In the wake of a series of cases involving penalty requests against employers, most prominently In re James Coston, the Washington Department of Labor and Industries recently amended its rule governing penalties for unreasonable delays in paying benefits: WAC 296-15-266.
Previously, the statutes and rules governing employer penalties were notably vague. Under RCW 51.48.017, upon a worker’s request, the Department could assess a penalty against an employer if it unreasonably delayed or refused payment of a benefit. However, neither the statutes nor the Department’s rules defined what constituted an “unreasonable delay” or what exactly was considered a “benefit.” While over the past few years the Board of Industrial Insurance Appeals has steadily expanded what is considered a benefit, general confusion over penalties still reigned.
Now, with the newly amended WAC 296-15-266 the Department has sought to address some of the confusion surrounding employer penalties.
The first section of WAC 296-15-266 defines circumstances under which the Department might assess a penalty for an unreasonable delay of benefits. As might be expected, these circumstances include unreasonable delays in payment of time loss compensation, loss of earning power compensation and permanent partial disability awards. In a nod to recent decisions, the section further lists unreasonable delays in payment of medical treatment benefits and benefits on appeal as situations where a penalty against an employer may be warranted. The second section details how a worker makes a penalty request, and the Department’s guidelines for processing such a request.
At first blush, the amended penalty rule may seem like all bad news for employers. However, there are upsides. The new rule contains a variety of measures an employer can utilize to potentially avoid a penalty, including notice provisions, requests for information and steps to dispute a claimed benefit at the Department. Thus, while the additional deadlines and procedures in the amended rule may appear daunting, with proper counsel the new rule may offer employers a degree of predictability the old penalty rule did not allow.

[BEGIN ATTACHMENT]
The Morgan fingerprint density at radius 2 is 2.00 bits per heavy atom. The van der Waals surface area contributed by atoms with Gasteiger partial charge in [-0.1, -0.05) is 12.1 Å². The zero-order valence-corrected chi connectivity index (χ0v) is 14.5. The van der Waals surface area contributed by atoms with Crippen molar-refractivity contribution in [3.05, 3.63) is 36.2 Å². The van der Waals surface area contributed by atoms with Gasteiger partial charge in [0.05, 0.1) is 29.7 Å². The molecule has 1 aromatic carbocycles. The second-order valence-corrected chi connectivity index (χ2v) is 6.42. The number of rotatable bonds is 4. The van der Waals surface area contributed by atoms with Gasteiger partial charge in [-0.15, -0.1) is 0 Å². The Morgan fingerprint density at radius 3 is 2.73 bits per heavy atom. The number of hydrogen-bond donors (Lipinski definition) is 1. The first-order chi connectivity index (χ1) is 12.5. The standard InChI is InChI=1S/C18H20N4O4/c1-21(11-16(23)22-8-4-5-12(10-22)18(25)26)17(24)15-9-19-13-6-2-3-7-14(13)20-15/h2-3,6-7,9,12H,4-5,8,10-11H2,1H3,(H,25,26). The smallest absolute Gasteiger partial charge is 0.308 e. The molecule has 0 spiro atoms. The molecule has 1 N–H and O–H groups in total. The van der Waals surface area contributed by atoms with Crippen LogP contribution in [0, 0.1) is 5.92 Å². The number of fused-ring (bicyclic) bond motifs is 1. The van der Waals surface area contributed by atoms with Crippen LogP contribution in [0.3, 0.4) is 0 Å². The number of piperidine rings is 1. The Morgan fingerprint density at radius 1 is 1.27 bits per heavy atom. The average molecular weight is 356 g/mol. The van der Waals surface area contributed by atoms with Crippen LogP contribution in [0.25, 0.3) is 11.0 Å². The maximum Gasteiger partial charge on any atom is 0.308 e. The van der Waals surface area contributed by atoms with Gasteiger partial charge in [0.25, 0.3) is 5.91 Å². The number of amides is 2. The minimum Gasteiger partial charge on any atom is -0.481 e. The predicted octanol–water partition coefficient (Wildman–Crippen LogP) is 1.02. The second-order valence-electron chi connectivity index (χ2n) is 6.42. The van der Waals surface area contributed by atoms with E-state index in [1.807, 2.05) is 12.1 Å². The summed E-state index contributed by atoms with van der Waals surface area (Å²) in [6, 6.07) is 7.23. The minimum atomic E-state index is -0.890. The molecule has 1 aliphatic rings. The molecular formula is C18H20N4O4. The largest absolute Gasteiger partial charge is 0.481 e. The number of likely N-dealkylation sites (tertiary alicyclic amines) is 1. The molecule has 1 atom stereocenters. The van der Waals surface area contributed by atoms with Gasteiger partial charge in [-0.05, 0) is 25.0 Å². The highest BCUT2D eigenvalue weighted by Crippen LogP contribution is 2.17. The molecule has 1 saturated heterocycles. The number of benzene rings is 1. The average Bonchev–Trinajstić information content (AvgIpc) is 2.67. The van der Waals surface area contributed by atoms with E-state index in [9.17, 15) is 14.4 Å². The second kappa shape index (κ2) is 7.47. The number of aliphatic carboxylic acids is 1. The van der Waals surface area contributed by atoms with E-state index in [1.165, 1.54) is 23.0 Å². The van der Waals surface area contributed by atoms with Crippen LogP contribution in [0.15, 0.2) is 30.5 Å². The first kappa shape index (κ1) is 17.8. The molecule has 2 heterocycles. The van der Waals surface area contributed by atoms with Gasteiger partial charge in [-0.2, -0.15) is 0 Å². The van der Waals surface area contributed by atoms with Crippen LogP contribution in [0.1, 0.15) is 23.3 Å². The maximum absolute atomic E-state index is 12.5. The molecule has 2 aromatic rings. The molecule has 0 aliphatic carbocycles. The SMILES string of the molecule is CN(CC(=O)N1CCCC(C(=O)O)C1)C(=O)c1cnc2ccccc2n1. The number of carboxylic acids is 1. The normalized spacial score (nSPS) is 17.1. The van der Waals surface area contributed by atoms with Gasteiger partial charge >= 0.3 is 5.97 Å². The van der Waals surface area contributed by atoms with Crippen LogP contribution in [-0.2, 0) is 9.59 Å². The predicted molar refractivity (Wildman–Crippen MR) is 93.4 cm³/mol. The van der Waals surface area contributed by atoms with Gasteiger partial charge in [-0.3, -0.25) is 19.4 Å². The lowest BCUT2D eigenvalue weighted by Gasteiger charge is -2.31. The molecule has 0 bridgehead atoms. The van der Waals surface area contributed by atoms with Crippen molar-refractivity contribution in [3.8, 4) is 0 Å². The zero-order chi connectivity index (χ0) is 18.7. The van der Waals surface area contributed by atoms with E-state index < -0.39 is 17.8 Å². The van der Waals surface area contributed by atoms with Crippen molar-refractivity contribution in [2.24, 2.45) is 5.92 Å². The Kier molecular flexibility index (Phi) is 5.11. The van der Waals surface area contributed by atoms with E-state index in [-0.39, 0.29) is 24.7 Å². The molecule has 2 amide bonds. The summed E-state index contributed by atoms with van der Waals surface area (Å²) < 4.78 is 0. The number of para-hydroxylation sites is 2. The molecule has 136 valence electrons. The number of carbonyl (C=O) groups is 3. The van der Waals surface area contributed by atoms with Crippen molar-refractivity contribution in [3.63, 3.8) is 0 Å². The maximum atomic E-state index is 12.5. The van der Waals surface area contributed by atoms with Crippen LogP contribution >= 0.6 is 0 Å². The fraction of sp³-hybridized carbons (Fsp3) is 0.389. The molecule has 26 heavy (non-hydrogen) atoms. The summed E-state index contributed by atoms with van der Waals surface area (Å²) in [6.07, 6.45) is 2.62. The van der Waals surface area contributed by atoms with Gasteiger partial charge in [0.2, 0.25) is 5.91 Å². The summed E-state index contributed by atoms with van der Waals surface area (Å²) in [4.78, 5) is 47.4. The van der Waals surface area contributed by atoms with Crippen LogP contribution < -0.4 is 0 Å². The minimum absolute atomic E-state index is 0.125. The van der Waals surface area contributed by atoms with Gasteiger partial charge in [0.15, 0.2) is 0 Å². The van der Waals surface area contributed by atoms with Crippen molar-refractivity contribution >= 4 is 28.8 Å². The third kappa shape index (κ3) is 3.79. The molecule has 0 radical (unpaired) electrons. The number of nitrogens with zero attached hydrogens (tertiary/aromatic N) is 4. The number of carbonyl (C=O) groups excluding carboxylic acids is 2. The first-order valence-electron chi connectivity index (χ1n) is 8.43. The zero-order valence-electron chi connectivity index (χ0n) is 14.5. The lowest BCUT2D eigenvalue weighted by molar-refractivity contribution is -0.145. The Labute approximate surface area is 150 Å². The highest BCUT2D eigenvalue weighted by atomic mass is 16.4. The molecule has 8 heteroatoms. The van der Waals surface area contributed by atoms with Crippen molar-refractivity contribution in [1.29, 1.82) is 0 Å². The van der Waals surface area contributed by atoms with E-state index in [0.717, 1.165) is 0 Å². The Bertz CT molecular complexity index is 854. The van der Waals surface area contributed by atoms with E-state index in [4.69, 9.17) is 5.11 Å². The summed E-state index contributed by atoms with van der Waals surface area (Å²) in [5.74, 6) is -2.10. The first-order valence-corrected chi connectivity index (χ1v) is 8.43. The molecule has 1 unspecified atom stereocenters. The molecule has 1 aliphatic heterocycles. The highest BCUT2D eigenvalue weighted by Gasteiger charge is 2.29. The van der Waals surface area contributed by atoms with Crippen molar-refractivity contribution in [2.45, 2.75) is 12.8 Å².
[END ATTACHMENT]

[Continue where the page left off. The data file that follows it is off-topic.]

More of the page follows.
Please note, for reasons of economy this summary is not exhaustive and only highlights some of the recent changes to the penalty rule that became effective January 23, 2015.
If you or the employer you work with are facing a penalty request, it may be wise to contact the Department or consult your defense counsel to discuss how these changes might affect your situation.
 In re James Coston, BIIA Dec., 11 12310 (2012).
 For instance, before WAC 296-15-266 was amended, it merely consisted of the following short question and answer: “What must a self-insurer do when the department issues an order assessing a penalty? The self-insurer must make payment of the penalty assessment on or before the date the order becomes final.”
 For summaries of In re James Coston and another penalty case, In re Emily Eyrich, click on “New Rulings on Delay of Payment Penalties in Washington.”
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